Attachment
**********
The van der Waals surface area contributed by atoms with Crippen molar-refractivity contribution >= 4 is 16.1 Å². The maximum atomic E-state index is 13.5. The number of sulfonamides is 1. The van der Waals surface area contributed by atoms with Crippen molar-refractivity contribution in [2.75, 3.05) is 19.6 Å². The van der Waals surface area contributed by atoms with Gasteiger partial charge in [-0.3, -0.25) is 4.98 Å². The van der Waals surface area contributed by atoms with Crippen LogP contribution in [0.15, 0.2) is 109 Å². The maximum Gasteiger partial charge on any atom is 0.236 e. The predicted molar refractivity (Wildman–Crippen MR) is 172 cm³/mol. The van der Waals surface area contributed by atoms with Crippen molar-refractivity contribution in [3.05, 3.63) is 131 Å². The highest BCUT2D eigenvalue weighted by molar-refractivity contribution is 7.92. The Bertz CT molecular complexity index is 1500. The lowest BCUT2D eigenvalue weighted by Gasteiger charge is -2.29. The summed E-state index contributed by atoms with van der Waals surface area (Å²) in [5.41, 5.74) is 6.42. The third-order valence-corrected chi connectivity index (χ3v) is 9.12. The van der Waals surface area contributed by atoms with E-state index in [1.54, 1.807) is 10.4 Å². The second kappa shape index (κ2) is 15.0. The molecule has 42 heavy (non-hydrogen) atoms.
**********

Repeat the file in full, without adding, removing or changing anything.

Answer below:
The van der Waals surface area contributed by atoms with Crippen molar-refractivity contribution >= 4 is 16.1 Å². The maximum atomic E-state index is 13.5. The number of sulfonamides is 1. The van der Waals surface area contributed by atoms with Crippen molar-refractivity contribution in [2.75, 3.05) is 19.6 Å². The van der Waals surface area contributed by atoms with Gasteiger partial charge in [-0.3, -0.25) is 4.98 Å². The van der Waals surface area contributed by atoms with Crippen LogP contribution in [0.15, 0.2) is 109 Å². The maximum Gasteiger partial charge on any atom is 0.236 e. The predicted molar refractivity (Wildman–Crippen MR) is 172 cm³/mol. The van der Waals surface area contributed by atoms with Crippen molar-refractivity contribution in [3.05, 3.63) is 131 Å². The highest BCUT2D eigenvalue weighted by molar-refractivity contribution is 7.92. The Bertz CT molecular complexity index is 1500. The lowest BCUT2D eigenvalue weighted by Gasteiger charge is -2.29. The summed E-state index contributed by atoms with van der Waals surface area (Å²) in [5.41, 5.74) is 6.42. The third-order valence-corrected chi connectivity index (χ3v) is 9.12. The van der Waals surface area contributed by atoms with E-state index in [1.54, 1.807) is 10.4 Å². The second kappa shape index (κ2) is 15.0. The molecule has 42 heavy (non-hydrogen) atoms.